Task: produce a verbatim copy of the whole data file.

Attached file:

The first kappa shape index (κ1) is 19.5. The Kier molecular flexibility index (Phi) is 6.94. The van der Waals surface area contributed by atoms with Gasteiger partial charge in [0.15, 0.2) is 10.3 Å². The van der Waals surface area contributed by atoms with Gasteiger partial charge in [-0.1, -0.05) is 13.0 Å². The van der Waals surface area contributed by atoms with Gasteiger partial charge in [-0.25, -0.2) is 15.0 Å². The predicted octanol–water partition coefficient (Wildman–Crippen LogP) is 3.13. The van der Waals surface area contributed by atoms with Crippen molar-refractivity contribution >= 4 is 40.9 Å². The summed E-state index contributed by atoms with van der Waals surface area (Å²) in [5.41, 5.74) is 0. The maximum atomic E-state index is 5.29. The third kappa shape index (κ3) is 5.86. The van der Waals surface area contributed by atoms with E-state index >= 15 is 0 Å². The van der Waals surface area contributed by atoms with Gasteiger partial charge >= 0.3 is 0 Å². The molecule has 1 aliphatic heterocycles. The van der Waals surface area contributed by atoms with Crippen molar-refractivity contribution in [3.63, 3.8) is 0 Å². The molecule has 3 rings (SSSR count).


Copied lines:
The first kappa shape index (κ1) is 19.5. The Kier molecular flexibility index (Phi) is 6.94. The van der Waals surface area contributed by atoms with Gasteiger partial charge in [0.15, 0.2) is 10.3 Å². The van der Waals surface area contributed by atoms with Gasteiger partial charge in [-0.1, -0.05) is 13.0 Å². The van der Waals surface area contributed by atoms with Gasteiger partial charge in [-0.25, -0.2) is 15.0 Å². The predicted octanol–water partition coefficient (Wildman–Crippen LogP) is 3.13. The van der Waals surface area contributed by atoms with Crippen molar-refractivity contribution >= 4 is 40.9 Å². The summed E-state index contributed by atoms with van der Waals surface area (Å²) in [5.41, 5.74) is 0. The maximum atomic E-state index is 5.29. The third kappa shape index (κ3) is 5.86. The van der Waals surface area contributed by atoms with E-state index >= 15 is 0 Å². The van der Waals surface area contributed by atoms with Gasteiger partial charge >= 0.3 is 0 Å². The molecule has 1 aliphatic heterocycles. The van der Waals surface area contributed by atoms with Crippen molar-refractivity contribution in [3.63, 3.8) is 0 Å². The molecule has 3 rings (SSSR count).